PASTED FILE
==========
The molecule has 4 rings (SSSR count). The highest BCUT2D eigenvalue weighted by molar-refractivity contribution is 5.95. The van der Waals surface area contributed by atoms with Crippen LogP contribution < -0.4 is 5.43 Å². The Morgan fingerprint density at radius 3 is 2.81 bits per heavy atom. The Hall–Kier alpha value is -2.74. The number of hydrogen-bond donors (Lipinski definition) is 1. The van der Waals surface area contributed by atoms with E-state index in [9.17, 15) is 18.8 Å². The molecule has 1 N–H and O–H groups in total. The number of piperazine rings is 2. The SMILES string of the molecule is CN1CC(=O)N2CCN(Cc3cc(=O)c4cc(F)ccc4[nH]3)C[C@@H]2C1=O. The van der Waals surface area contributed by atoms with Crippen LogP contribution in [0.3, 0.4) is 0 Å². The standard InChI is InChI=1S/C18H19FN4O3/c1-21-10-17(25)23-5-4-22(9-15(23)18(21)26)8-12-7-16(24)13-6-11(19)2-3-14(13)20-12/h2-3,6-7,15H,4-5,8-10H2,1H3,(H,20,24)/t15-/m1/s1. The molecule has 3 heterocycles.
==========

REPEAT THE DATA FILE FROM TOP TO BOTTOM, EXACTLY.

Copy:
The molecule has 4 rings (SSSR count). The highest BCUT2D eigenvalue weighted by molar-refractivity contribution is 5.95. The van der Waals surface area contributed by atoms with Crippen LogP contribution < -0.4 is 5.43 Å². The Morgan fingerprint density at radius 3 is 2.81 bits per heavy atom. The Hall–Kier alpha value is -2.74. The number of hydrogen-bond donors (Lipinski definition) is 1. The van der Waals surface area contributed by atoms with E-state index in [9.17, 15) is 18.8 Å². The molecule has 1 N–H and O–H groups in total. The number of piperazine rings is 2. The SMILES string of the molecule is CN1CC(=O)N2CCN(Cc3cc(=O)c4cc(F)ccc4[nH]3)C[C@@H]2C1=O. The van der Waals surface area contributed by atoms with Crippen LogP contribution in [0.3, 0.4) is 0 Å². The standard InChI is InChI=1S/C18H19FN4O3/c1-21-10-17(25)23-5-4-22(9-15(23)18(21)26)8-12-7-16(24)13-6-11(19)2-3-14(13)20-12/h2-3,6-7,15H,4-5,8-10H2,1H3,(H,20,24)/t15-/m1/s1. The molecule has 3 heterocycles.